Musician Matěj Číp : It Is Essential To Keep Asking "Why"

Matěj Číp, foto: archiv Northern State University

At a time when concert halls have fallen silent, and society is struggling to deal with the coronavirus crisis, music is becoming even more important and many singers and artists are going online to give the public new strength, faith and hope. In the fourth part of a series of interviews with Czech artists living in the United States, titled Artists That Never Give Up in the City That Never Sleeps, the Czech Centre in New York features Czech musicians in the Big Apple. Marek Milde spoke to music student Matěj Číp about his work, his life in New York and the impact of the coronavirus crisis.

Matěj Číp, photo: Archive of the Northern State University
You are currently studying the cimbalom at Northern University, South Dakota. How did the current coronavirus situation affect your life? Although South Dakota is not at the heart of the epidemic, the university is closed. What does stopping your studies mean to you?

“I am firmly convinced that everything bad is good for something, so I try to look at the positive side of the situation. The university officially closed and all lessons are now online. Fortunately, thanks to our great program for international students, we still have the opportunity to stay on campus and focus on studying, including instrumental exercises. I had a very busy first half of this semester, so I perceive this period as an ideal time for more rest and a kind of self-reflection, for which there is often no time here during the year. The biggest challenge comes with my musical courses. All ensemble lessons have been cancelled as well as many concerts and cultural events. Individual instrumental lessons can take place thanks to the Internet, but it does not replace personal contact with professors during regular lessons. Our university, always full of students and life, suddenly turned into a "ghost town," so I often use this tranquillity to meditate, read, and plan other cimbalom lectures and concerts.“

Daniel Skála, photo: ČT24
Studying the cimbalom in America is quite unusual; you are currently the only student of this instrument on this continent. How did you get the idea of going overseas and what motivated you to do so?

“ I was always attracted by the American environment. I anticipated the Americans were open to new things, so even studying an instrument that had no tradition here didn't seem unfeasible to me. When completing the last two years of my studies at the Janáček Conservatory in Ostrava, I often wondered exactly where I would see myself in a few years. I have always wanted to try new possibilities, and at that time it seemed foolish not to try something I could regret later in my life. I was driven by a strong vision, which, together with the huge support of my parents and my professor and mentor Daniel Skála, gave me the courage at a time when my dream seemed even more distant from its implementation. I believe it is essential to keep asking "why" in almost everything we do in our lives. My dream would probably never come true if I had not regularly reassured myself with this question. Thanks to this gradual awareness, I have gained a very strong motivation to turn my thoughts into action.“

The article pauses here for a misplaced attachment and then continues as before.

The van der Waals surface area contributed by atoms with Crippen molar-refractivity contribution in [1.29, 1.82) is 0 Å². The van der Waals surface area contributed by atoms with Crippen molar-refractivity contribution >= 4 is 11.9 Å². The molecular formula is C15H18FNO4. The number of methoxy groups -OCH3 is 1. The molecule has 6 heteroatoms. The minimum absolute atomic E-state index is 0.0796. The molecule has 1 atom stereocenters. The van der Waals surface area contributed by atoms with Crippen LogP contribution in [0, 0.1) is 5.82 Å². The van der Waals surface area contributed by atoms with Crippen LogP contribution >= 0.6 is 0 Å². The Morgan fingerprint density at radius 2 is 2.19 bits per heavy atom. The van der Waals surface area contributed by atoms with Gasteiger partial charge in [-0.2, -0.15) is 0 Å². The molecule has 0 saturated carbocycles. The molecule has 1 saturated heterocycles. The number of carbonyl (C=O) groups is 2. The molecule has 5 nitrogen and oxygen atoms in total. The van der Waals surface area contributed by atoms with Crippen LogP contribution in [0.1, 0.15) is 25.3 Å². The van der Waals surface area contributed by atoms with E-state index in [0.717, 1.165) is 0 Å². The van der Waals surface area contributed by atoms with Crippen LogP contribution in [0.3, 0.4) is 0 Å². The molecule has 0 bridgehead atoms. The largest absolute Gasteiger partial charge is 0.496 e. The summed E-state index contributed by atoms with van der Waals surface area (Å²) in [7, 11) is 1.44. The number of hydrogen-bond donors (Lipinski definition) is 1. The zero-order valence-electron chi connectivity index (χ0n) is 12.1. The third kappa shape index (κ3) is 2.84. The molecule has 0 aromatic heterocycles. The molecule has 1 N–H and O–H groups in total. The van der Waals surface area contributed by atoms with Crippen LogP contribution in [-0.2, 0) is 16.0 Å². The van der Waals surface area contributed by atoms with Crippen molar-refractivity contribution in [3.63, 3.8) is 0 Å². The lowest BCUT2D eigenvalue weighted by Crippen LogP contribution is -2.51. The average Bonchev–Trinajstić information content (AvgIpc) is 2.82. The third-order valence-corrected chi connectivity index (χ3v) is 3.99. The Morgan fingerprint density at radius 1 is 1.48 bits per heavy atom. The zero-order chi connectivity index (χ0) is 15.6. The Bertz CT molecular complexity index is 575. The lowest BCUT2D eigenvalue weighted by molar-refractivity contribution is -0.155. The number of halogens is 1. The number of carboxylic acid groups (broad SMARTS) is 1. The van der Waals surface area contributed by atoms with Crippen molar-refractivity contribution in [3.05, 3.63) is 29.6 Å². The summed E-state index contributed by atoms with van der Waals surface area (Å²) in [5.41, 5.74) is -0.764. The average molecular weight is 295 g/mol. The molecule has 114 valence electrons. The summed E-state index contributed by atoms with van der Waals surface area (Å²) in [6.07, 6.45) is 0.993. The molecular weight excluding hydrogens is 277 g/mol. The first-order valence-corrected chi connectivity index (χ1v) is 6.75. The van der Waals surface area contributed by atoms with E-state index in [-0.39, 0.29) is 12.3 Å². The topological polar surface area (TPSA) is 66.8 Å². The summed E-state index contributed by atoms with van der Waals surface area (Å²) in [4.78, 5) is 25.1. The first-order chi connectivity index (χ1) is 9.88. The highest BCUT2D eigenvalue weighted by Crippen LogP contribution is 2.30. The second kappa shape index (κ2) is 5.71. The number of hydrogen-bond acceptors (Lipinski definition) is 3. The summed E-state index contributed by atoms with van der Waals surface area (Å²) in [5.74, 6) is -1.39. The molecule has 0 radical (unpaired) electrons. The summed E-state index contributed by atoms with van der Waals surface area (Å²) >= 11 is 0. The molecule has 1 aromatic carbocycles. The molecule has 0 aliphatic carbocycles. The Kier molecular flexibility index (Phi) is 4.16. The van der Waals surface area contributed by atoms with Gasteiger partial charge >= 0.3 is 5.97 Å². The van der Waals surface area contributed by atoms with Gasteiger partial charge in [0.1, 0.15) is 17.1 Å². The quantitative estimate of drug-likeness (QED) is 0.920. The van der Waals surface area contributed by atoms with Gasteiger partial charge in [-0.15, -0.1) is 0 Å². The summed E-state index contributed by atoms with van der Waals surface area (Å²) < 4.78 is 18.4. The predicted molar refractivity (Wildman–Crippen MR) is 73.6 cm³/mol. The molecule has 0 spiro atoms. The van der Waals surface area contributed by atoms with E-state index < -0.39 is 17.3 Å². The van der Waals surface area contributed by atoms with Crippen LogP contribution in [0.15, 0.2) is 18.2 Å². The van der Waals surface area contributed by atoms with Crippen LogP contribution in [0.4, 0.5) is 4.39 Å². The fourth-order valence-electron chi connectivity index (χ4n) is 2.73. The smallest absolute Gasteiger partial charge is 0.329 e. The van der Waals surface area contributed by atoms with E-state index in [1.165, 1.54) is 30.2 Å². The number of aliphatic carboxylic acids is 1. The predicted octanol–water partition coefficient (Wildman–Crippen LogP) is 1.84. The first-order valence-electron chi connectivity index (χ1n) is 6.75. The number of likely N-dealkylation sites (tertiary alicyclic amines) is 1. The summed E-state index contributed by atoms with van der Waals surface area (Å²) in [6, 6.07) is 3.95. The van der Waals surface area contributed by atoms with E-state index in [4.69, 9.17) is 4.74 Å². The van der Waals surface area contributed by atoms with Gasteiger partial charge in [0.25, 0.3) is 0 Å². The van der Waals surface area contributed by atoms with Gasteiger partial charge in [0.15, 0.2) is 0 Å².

Cimbalom, photo: FastilyBot, Wikimedia Commons, CC0
The journey of study to the New World from Moravia is not easy, how did you manage it? What do those who dream of something like this have to undergo?

“Maybe not easy, but definitely adventurous! The first challenge was to find and persuade a university to study the cimbalom, a field that is not officially taught anywhere in the US. The second question was about finance, and then there was "perhaps" only 110 kg of instruments to transport to the new continent. After a lengthy internet search and a tip from the J. W. Fulbright Commission in Prague, I found a university in South Dakota where Professor Marcela Faflak, who also comes from the Czech Republic, teaches piano playing. She was very excited about my idea and helped me to negotiate great cimbalom and study conditions at school. My family could not afford to cover very expensive studies, so I decided to apply for various scholarships and contributions from Czech study foundations. My story captivated a lot of people. With their help, and also with the support of several of these foundations and the Ministry of Culture of the Czech Republic, I could pack my bags, my cimbalom and embark on an unbelievable adventure. It was definitely a more complicated journey than I had dreamed of being naive in the beginning, but when I first brought the cimbalom to the university, I could hardly describe the feeling of happiness and gratitude that overwhelmed me at that moment.“

What is the difference in teaching and the approach to studying music between the USA and the Czech Republic? Can you name the differences and tell us where does playing the cimbalom lead you? What has your experience of staying in America given you?